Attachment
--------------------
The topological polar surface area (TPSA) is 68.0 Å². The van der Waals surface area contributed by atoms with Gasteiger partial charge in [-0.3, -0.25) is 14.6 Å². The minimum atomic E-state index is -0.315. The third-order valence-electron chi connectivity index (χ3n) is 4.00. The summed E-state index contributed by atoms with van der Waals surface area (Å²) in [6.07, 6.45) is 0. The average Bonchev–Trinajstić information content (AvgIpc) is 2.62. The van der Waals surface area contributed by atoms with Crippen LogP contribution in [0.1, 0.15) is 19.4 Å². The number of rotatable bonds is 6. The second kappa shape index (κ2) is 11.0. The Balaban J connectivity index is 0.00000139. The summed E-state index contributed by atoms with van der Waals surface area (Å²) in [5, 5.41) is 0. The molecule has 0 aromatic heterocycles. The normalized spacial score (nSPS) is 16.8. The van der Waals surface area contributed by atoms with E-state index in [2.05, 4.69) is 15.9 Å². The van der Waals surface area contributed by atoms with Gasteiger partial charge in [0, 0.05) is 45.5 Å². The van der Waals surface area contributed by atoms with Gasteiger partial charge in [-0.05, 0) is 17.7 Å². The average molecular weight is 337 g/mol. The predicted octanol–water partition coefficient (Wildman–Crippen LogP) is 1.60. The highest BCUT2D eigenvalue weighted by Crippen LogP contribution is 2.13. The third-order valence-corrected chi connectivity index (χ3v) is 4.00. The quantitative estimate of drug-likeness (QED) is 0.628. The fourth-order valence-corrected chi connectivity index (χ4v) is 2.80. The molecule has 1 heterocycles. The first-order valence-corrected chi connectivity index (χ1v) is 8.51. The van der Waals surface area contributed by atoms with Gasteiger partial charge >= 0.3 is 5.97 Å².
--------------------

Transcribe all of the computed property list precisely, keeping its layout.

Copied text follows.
The topological polar surface area (TPSA) is 68.0 Å². The van der Waals surface area contributed by atoms with Gasteiger partial charge in [-0.3, -0.25) is 14.6 Å². The minimum atomic E-state index is -0.315. The third-order valence-electron chi connectivity index (χ3n) is 4.00. The summed E-state index contributed by atoms with van der Waals surface area (Å²) in [6.07, 6.45) is 0. The average Bonchev–Trinajstić information content (AvgIpc) is 2.62. The van der Waals surface area contributed by atoms with Crippen LogP contribution in [0.1, 0.15) is 19.4 Å². The number of rotatable bonds is 6. The second kappa shape index (κ2) is 11.0. The Balaban J connectivity index is 0.00000139. The summed E-state index contributed by atoms with van der Waals surface area (Å²) in [5, 5.41) is 0. The molecule has 0 aromatic heterocycles. The normalized spacial score (nSPS) is 16.8. The van der Waals surface area contributed by atoms with E-state index in [2.05, 4.69) is 15.9 Å². The van der Waals surface area contributed by atoms with Gasteiger partial charge in [0, 0.05) is 45.5 Å². The van der Waals surface area contributed by atoms with Gasteiger partial charge in [-0.05, 0) is 17.7 Å². The average molecular weight is 337 g/mol. The predicted octanol–water partition coefficient (Wildman–Crippen LogP) is 1.60. The highest BCUT2D eigenvalue weighted by Crippen LogP contribution is 2.13. The third-order valence-corrected chi connectivity index (χ3v) is 4.00. The quantitative estimate of drug-likeness (QED) is 0.628. The fourth-order valence-corrected chi connectivity index (χ4v) is 2.80. The molecule has 1 heterocycles. The first-order valence-corrected chi connectivity index (χ1v) is 8.51. The van der Waals surface area contributed by atoms with Gasteiger partial charge >= 0.3 is 5.97 Å².